Goals and Founding Myths

At some point in life you have turn around and say I have to find my own way

In past posts, I’ve noted the stabilization of my career – and more broadly, my life – often questioning whether stabilization is equivalent to stagnation. Regardless of what it means, that stabilization is opening up opportunities as I have more time, money and energy now than at any point in recent memory. With that in mind, the question becomes – what do I go for? and what are my goals?

I’ve written on goals in the past and want to provide an update in light of recent events, but before we get there, it may be worth examining my own history and the founding myths that I tell myself. After all, people often look to where they’ve been in order to figure out where they want to go. So here are some Founding Myths –

  1. Growing up immigrant – teaches self-reliance and hard work above all. I couldn’t count on my parents for much help – time, money, connections or culture or even help with homework. I felt poor and insecure most of the time (didn’t know Brett Favre). Parents worked hard so I had that example. Learned at some point about my dad working 7 years on the railroad. Also – the importance of education in getting ahead.
  2. Early aptitudes on reading, standardized testing, computers and finance – Accelerated Reader and the Book It! program. I read every book in the library. Had to stop for awhile because there wasn’t anything new. Maxed out the new pan pizzas – 30 books in a month! Coded a website in 2nd grade; knew about investing. Tested well in Johns Hopkins and Stanford testing. But I hit a wall – public school and resources (people/drive?)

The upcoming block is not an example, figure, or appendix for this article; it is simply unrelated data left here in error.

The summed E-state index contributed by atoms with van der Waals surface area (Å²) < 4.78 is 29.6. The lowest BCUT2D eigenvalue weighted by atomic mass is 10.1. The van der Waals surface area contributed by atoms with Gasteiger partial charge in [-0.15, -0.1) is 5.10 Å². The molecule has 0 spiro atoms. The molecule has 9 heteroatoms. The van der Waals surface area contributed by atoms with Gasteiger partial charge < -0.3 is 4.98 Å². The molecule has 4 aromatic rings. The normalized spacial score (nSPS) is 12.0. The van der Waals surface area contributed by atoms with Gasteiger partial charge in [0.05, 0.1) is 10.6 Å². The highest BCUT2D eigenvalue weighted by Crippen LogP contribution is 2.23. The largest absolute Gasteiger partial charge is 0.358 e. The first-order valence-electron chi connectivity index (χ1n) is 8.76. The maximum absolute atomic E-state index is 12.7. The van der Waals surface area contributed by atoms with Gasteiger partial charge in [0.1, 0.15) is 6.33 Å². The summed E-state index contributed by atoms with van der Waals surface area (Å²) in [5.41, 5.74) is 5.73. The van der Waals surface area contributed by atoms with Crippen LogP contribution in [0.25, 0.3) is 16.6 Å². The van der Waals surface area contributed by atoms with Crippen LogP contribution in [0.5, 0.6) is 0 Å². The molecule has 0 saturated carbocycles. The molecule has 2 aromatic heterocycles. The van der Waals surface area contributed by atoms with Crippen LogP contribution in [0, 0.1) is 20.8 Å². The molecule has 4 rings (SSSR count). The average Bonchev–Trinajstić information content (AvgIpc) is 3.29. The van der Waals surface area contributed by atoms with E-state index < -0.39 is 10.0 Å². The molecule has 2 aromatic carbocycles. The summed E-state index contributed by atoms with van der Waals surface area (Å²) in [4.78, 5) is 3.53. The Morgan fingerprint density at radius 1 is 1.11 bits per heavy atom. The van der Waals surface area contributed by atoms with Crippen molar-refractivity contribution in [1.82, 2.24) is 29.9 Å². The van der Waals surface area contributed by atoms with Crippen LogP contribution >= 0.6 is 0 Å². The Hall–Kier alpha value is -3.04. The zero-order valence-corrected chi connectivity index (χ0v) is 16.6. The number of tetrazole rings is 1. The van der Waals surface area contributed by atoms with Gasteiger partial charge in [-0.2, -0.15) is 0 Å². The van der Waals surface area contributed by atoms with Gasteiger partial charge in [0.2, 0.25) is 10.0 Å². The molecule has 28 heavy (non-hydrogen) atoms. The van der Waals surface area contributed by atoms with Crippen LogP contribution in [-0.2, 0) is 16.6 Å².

3. Public school – I was smarter than everyone else and acted like it. I didn’t have the skills. As a result, I felt like teachers never gave me the grades I deserved. But instead of accepting other people as gatekeepers to achievement, I pushed towards pursuits with objective measurements. That said, these experiences showed me the basic importance and inevitability of human relationships.
  4. Teen years – Tempered my intelligence with athletic ability. Swimming taught me the importance of hard work vs. talent. It’s a training sport and you get out what you put in. As athletic abilities increased, I became more normal in many ways – cared about my social standing and knowing pop culture- positive as I tried to make friends. Negative in that it diverted me from the things that made me unique. But that plus working normal jobs senior year made me profoundly normal. Didn’t fit in but didn’t fit out.
  5. College – Finally out of the small pond into the big ocean. A lot of failures – jobs, girls, physics, swimming, depression. The failures forced me to learn and up my game and strengthened my resolve. Finally succeeded at physics – narrative of being able to succeed at multiple things, regardless of interest, due to flexibility of mind, hard work and “climbing the mountain” – but perhaps a not interesting narrative. How finance? Interest, desperation (felt poor all my life), exposure/competitiveness (had friends doing it?)
  6. Chicago/SF – Didn’t know what I wanted to do so went to McK. That choice was really the culmination of fixing a lot of flaws and following teh crowd. Moving to HF afterwards was actually just the seed that had been planted before – what I wanted to do in college – and a desire to come back to California (for my lifestyle). Grown a lot since then. People skills. Really growing up. Developing hobbies. Developing a trade.

F as platform -> talks (giving and going to) and F Labs and recruiting…

F as event-driven -> soft catalyst, more connections, deal database and industry knowledge. May achieve goal soon.

Girls – > No progress.

Travel/health -> Tons of progress. 4 S’es.

New goals -> new social circle/better skills, cat bonds, stats/coding/AI, more industry knowledge.

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